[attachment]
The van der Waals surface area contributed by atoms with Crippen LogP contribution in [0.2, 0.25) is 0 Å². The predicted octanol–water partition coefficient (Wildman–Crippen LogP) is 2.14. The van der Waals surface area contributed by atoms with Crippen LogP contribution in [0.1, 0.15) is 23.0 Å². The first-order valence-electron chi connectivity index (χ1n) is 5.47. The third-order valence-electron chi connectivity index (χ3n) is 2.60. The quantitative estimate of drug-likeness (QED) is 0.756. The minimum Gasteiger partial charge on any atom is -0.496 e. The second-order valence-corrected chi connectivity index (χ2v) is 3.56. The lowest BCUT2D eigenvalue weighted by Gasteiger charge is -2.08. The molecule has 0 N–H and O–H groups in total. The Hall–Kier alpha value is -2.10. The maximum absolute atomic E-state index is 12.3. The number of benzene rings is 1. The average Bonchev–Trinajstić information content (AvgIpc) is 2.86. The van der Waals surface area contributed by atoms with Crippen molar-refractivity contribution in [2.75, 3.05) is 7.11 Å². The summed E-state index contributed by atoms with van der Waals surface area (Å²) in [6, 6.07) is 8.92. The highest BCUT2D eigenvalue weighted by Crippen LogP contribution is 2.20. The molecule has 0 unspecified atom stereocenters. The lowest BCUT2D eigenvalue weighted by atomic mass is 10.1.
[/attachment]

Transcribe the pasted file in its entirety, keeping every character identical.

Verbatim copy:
The van der Waals surface area contributed by atoms with Crippen LogP contribution in [0.2, 0.25) is 0 Å². The predicted octanol–water partition coefficient (Wildman–Crippen LogP) is 2.14. The van der Waals surface area contributed by atoms with Crippen LogP contribution in [0.1, 0.15) is 23.0 Å². The first-order valence-electron chi connectivity index (χ1n) is 5.47. The third-order valence-electron chi connectivity index (χ3n) is 2.60. The quantitative estimate of drug-likeness (QED) is 0.756. The minimum Gasteiger partial charge on any atom is -0.496 e. The second-order valence-corrected chi connectivity index (χ2v) is 3.56. The lowest BCUT2D eigenvalue weighted by Gasteiger charge is -2.08. The molecule has 0 N–H and O–H groups in total. The Hall–Kier alpha value is -2.10. The maximum absolute atomic E-state index is 12.3. The number of benzene rings is 1. The average Bonchev–Trinajstić information content (AvgIpc) is 2.86. The van der Waals surface area contributed by atoms with Crippen molar-refractivity contribution in [2.75, 3.05) is 7.11 Å². The summed E-state index contributed by atoms with van der Waals surface area (Å²) in [6, 6.07) is 8.92. The highest BCUT2D eigenvalue weighted by Crippen LogP contribution is 2.20. The molecule has 0 unspecified atom stereocenters. The lowest BCUT2D eigenvalue weighted by atomic mass is 10.1.